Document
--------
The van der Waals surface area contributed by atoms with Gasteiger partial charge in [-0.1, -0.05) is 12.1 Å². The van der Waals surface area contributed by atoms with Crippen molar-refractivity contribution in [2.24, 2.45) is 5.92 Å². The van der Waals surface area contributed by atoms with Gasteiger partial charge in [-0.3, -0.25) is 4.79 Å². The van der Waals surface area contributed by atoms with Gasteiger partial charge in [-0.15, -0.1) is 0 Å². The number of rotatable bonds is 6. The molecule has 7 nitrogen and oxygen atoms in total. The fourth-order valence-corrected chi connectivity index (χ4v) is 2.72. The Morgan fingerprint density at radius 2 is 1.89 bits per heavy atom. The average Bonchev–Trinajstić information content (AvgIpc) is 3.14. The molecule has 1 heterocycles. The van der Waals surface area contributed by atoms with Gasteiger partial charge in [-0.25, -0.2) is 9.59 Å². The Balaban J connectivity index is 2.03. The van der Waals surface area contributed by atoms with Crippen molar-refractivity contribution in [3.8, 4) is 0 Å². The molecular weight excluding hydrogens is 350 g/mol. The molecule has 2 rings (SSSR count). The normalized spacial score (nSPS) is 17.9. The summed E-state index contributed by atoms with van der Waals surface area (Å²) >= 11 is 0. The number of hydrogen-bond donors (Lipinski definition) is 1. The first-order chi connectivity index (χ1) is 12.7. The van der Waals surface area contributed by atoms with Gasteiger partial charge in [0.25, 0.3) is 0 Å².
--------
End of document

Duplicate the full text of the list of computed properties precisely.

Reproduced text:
The van der Waals surface area contributed by atoms with Gasteiger partial charge in [-0.1, -0.05) is 12.1 Å². The van der Waals surface area contributed by atoms with Crippen molar-refractivity contribution in [2.24, 2.45) is 5.92 Å². The van der Waals surface area contributed by atoms with Gasteiger partial charge in [-0.3, -0.25) is 4.79 Å². The van der Waals surface area contributed by atoms with Gasteiger partial charge in [-0.15, -0.1) is 0 Å². The number of rotatable bonds is 6. The molecule has 7 nitrogen and oxygen atoms in total. The fourth-order valence-corrected chi connectivity index (χ4v) is 2.72. The Morgan fingerprint density at radius 2 is 1.89 bits per heavy atom. The average Bonchev–Trinajstić information content (AvgIpc) is 3.14. The molecule has 1 heterocycles. The van der Waals surface area contributed by atoms with Gasteiger partial charge in [-0.25, -0.2) is 9.59 Å². The Balaban J connectivity index is 2.03. The van der Waals surface area contributed by atoms with Crippen molar-refractivity contribution in [3.8, 4) is 0 Å². The molecular weight excluding hydrogens is 350 g/mol. The molecule has 2 rings (SSSR count). The normalized spacial score (nSPS) is 17.9. The summed E-state index contributed by atoms with van der Waals surface area (Å²) >= 11 is 0. The number of hydrogen-bond donors (Lipinski definition) is 1. The first-order chi connectivity index (χ1) is 12.7. The van der Waals surface area contributed by atoms with Gasteiger partial charge in [0.25, 0.3) is 0 Å².